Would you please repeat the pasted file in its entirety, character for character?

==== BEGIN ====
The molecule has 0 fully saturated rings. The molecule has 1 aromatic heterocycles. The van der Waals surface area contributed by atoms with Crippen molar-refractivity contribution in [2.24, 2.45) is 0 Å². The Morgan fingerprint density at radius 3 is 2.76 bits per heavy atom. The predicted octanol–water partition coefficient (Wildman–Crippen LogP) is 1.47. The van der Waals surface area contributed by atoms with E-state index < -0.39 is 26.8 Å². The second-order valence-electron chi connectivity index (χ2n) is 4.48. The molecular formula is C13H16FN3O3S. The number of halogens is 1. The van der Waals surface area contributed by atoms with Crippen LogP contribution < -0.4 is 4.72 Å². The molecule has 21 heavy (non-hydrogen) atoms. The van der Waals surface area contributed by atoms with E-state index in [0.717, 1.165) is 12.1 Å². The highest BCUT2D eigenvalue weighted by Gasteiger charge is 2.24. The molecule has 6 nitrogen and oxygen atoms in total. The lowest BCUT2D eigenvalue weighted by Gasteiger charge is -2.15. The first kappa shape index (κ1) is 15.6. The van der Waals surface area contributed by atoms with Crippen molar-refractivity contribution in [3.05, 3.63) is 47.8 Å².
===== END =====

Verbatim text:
The molecule has 0 fully saturated rings. The molecule has 1 aromatic heterocycles. The van der Waals surface area contributed by atoms with Crippen molar-refractivity contribution in [2.24, 2.45) is 0 Å². The Morgan fingerprint density at radius 3 is 2.76 bits per heavy atom. The predicted octanol–water partition coefficient (Wildman–Crippen LogP) is 1.47. The van der Waals surface area contributed by atoms with E-state index < -0.39 is 26.8 Å². The second-order valence-electron chi connectivity index (χ2n) is 4.48. The molecular formula is C13H16FN3O3S. The number of halogens is 1. The van der Waals surface area contributed by atoms with Crippen LogP contribution < -0.4 is 4.72 Å². The molecule has 21 heavy (non-hydrogen) atoms. The van der Waals surface area contributed by atoms with E-state index in [0.717, 1.165) is 12.1 Å². The highest BCUT2D eigenvalue weighted by Gasteiger charge is 2.24. The molecule has 6 nitrogen and oxygen atoms in total. The lowest BCUT2D eigenvalue weighted by Gasteiger charge is -2.15. The first kappa shape index (κ1) is 15.6. The van der Waals surface area contributed by atoms with Crippen molar-refractivity contribution in [3.05, 3.63) is 47.8 Å².